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From Dean Gaudet <>
Subject Re: APR: directory API
Date Sun, 16 May 1999 02:38:38 GMT

On Sat, 15 May 1999, Ryan Bloom wrote:

> Doesn't this break the whole idea of a PORTABLE run-time?

Dude, feature macros are exactly what we could use to decide on how to
architect the server.  This fancy architecture we're talking about is a
unix only solution, and even on unix we're going to need variants.  We're
going to do something completely different on NT. 

It doesn't matter how abstract your portable runtime is, there are times
when you just plain "can't get there from here".  And this is one of them. 
If for some reason I can do something intelligent on a system without
mtime in the opendir/readdir which avoids the stat(), then I want to do
it.  And the best way for me to know to do that is to have a feature

> I thought the
> goal was to allow somebody to write code on one system and run it just
> about anywhere.  There are definite improvements to the code I committed.
> I'll get to them.  Having feature only macros puts the responsibility for
> porting code on the programer instead of on apr.  

Do it as an option then, I don't care if the mtime stuff is available when
the feature macro isn't set, as long as I can write code that's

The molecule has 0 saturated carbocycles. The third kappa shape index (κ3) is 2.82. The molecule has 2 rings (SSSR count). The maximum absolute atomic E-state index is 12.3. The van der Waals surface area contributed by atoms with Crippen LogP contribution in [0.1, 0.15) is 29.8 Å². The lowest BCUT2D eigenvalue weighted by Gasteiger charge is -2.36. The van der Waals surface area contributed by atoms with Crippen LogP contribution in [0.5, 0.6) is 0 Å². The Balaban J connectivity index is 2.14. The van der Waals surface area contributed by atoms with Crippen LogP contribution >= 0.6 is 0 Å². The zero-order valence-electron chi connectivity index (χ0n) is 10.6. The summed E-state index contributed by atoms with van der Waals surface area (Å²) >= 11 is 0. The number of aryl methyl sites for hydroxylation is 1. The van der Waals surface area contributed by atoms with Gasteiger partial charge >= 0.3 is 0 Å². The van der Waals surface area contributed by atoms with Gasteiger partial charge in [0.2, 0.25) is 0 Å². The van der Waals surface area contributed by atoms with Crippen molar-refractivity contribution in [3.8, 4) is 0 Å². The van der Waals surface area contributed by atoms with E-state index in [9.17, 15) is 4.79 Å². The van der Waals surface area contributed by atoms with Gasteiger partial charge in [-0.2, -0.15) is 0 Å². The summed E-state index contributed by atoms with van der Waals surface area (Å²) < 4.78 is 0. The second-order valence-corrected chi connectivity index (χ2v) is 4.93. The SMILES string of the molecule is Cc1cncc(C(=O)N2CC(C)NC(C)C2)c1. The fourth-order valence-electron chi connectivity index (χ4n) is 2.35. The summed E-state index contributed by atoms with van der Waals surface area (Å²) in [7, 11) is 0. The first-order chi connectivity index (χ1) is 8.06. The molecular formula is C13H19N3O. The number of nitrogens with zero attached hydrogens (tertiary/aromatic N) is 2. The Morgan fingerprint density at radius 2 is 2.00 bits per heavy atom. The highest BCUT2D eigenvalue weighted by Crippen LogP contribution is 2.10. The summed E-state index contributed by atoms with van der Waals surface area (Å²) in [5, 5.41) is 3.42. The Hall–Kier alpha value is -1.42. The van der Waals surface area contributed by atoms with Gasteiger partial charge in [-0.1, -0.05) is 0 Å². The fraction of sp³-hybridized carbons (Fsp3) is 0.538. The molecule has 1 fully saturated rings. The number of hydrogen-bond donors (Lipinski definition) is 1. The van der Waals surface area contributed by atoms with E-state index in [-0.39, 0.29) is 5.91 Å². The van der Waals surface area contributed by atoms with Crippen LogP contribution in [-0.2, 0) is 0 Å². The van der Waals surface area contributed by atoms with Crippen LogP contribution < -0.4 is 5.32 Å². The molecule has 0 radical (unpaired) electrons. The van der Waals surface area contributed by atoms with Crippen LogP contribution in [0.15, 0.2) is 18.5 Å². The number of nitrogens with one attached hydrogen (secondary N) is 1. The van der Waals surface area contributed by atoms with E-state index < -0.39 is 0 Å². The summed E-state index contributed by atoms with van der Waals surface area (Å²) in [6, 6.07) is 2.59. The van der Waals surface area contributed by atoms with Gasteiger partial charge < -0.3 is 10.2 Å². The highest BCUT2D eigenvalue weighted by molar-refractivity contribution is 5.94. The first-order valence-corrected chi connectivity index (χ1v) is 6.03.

intelligent when the runtime has to simulate something. 

> We can define those macros for programmers who want to get better
> performance out of different systems, but I hesitate to provide an API
> that is only available on a subset of the platforms apr supports.  The
> ONLY API currently in APR that is not cross-platform is apr_fork, and that
> is only there because Apache requires it, and it is un-reproducable on
> Windows.

Uh, then you and me are going to be at odds for a lot of things. 

Tell me how you're going to put symlink support into APR for example. 
Keep in mind that NT5.0 support something like symlinks, but NT4.0
doesn't.  If we don't abstract it we'll have NT5.0 specific code and unix
specific code in the core... doing pretty much the same thing.  But if we
do abstract it, we can put a simple conditional #ifdef AP_HAS_SYMLINKS in
the core. 

And perhaps the most obvious:  how are we going to do pathname parsing? 
We need HAS_DRIVE_LETTERS or something like it.  That's a feature macro. 

One of the examples where NSPR could use a feature macro is
PR_NewTCPSocketPair -- this does a socketpair() and wraps the results in
NSPR filehandles.  There's no way to convert a unix fd to a NSPR file
handle in NSPR... this is deliberate, because it breaks all the
abstractions.  But at the same time, it sucks not being able to use
socketpair()s in some cases (can tune their size, can use them in datagram
mode)... In some sense you could call PR_NewTCPSocketPair at run time and
get back a "not implemented" error... but what a waste of code...


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